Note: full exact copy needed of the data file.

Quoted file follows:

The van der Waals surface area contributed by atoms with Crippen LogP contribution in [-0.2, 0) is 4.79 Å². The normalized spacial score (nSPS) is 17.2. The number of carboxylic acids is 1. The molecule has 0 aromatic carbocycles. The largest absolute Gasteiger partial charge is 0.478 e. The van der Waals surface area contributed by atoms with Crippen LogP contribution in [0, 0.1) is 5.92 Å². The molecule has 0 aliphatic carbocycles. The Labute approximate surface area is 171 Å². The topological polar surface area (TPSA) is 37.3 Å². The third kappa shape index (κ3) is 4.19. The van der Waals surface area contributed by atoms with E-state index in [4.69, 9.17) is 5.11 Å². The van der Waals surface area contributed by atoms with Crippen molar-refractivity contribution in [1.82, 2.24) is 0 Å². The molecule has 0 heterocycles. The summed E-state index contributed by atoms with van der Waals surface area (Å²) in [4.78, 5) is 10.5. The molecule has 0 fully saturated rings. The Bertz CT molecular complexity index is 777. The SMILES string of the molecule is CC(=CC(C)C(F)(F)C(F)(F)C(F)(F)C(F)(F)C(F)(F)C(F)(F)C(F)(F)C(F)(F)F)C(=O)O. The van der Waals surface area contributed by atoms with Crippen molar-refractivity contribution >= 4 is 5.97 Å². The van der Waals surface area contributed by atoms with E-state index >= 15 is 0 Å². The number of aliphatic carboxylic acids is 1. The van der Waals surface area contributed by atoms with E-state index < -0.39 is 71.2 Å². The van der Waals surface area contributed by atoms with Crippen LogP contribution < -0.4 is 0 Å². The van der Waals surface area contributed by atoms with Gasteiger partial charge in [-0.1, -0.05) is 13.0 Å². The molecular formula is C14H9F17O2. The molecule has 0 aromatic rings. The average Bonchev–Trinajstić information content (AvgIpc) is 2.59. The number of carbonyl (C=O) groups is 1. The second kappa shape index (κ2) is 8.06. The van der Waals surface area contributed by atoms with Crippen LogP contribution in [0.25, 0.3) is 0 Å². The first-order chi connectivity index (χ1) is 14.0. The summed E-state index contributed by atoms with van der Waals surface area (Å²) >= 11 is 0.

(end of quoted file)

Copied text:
The van der Waals surface area contributed by atoms with Crippen LogP contribution in [-0.2, 0) is 4.79 Å². The normalized spacial score (nSPS) is 17.2. The number of carboxylic acids is 1. The molecule has 0 aromatic carbocycles. The largest absolute Gasteiger partial charge is 0.478 e. The van der Waals surface area contributed by atoms with Crippen LogP contribution in [0, 0.1) is 5.92 Å². The molecule has 0 aliphatic carbocycles. The Labute approximate surface area is 171 Å². The topological polar surface area (TPSA) is 37.3 Å². The third kappa shape index (κ3) is 4.19. The van der Waals surface area contributed by atoms with E-state index in [4.69, 9.17) is 5.11 Å². The van der Waals surface area contributed by atoms with Crippen molar-refractivity contribution in [1.82, 2.24) is 0 Å². The molecule has 0 heterocycles. The summed E-state index contributed by atoms with van der Waals surface area (Å²) in [4.78, 5) is 10.5. The molecule has 0 fully saturated rings. The Bertz CT molecular complexity index is 777. The SMILES string of the molecule is CC(=CC(C)C(F)(F)C(F)(F)C(F)(F)C(F)(F)C(F)(F)C(F)(F)C(F)(F)C(F)(F)F)C(=O)O. The van der Waals surface area contributed by atoms with Crippen molar-refractivity contribution >= 4 is 5.97 Å². The van der Waals surface area contributed by atoms with E-state index >= 15 is 0 Å². The number of aliphatic carboxylic acids is 1. The van der Waals surface area contributed by atoms with E-state index < -0.39 is 71.2 Å². The van der Waals surface area contributed by atoms with Crippen LogP contribution < -0.4 is 0 Å². The van der Waals surface area contributed by atoms with Gasteiger partial charge in [-0.1, -0.05) is 13.0 Å². The molecular formula is C14H9F17O2. The molecule has 0 aromatic rings. The average Bonchev–Trinajstić information content (AvgIpc) is 2.59. The number of carbonyl (C=O) groups is 1. The second kappa shape index (κ2) is 8.06. The van der Waals surface area contributed by atoms with Crippen LogP contribution in [0.25, 0.3) is 0 Å². The first-order chi connectivity index (χ1) is 14.0. The summed E-state index contributed by atoms with van der Waals surface area (Å²) >= 11 is 0.